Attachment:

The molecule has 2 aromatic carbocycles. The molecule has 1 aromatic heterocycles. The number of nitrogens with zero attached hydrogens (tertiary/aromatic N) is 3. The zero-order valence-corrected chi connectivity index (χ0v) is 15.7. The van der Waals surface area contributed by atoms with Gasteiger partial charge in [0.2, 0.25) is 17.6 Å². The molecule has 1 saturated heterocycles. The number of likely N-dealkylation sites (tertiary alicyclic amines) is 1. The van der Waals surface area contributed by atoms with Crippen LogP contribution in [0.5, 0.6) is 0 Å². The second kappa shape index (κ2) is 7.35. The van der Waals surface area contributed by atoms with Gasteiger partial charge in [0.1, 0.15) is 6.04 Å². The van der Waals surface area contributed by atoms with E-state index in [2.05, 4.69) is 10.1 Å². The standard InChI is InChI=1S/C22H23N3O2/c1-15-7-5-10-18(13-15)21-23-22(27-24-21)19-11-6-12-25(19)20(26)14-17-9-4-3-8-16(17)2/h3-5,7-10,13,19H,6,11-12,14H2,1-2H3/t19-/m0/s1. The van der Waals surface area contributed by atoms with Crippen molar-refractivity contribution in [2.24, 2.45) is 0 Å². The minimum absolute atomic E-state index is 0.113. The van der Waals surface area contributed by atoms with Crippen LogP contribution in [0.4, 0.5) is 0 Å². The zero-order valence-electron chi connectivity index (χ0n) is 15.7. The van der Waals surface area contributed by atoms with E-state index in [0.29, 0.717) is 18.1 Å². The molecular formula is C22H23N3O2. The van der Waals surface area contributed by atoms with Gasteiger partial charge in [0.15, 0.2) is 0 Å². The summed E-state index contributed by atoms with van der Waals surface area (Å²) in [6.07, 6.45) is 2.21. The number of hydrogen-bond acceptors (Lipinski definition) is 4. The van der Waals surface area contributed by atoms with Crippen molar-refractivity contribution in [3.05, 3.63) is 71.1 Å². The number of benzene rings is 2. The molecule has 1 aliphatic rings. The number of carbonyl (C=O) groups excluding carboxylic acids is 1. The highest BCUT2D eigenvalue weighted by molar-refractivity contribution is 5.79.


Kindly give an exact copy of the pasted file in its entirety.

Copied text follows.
The molecule has 2 aromatic carbocycles. The molecule has 1 aromatic heterocycles. The number of nitrogens with zero attached hydrogens (tertiary/aromatic N) is 3. The zero-order valence-corrected chi connectivity index (χ0v) is 15.7. The van der Waals surface area contributed by atoms with Gasteiger partial charge in [0.2, 0.25) is 17.6 Å². The molecule has 1 saturated heterocycles. The number of likely N-dealkylation sites (tertiary alicyclic amines) is 1. The van der Waals surface area contributed by atoms with Crippen LogP contribution in [0.5, 0.6) is 0 Å². The second kappa shape index (κ2) is 7.35. The van der Waals surface area contributed by atoms with Gasteiger partial charge in [0.1, 0.15) is 6.04 Å². The van der Waals surface area contributed by atoms with E-state index in [2.05, 4.69) is 10.1 Å². The standard InChI is InChI=1S/C22H23N3O2/c1-15-7-5-10-18(13-15)21-23-22(27-24-21)19-11-6-12-25(19)20(26)14-17-9-4-3-8-16(17)2/h3-5,7-10,13,19H,6,11-12,14H2,1-2H3/t19-/m0/s1. The van der Waals surface area contributed by atoms with Crippen molar-refractivity contribution in [2.24, 2.45) is 0 Å². The minimum absolute atomic E-state index is 0.113. The van der Waals surface area contributed by atoms with Crippen LogP contribution in [0.4, 0.5) is 0 Å². The zero-order valence-electron chi connectivity index (χ0n) is 15.7. The van der Waals surface area contributed by atoms with E-state index in [0.29, 0.717) is 18.1 Å². The molecular formula is C22H23N3O2. The van der Waals surface area contributed by atoms with Gasteiger partial charge in [0.15, 0.2) is 0 Å². The summed E-state index contributed by atoms with van der Waals surface area (Å²) in [6.07, 6.45) is 2.21. The number of hydrogen-bond acceptors (Lipinski definition) is 4. The van der Waals surface area contributed by atoms with Crippen molar-refractivity contribution in [3.05, 3.63) is 71.1 Å². The number of benzene rings is 2. The molecule has 1 aliphatic rings. The number of carbonyl (C=O) groups excluding carboxylic acids is 1. The highest BCUT2D eigenvalue weighted by molar-refractivity contribution is 5.79.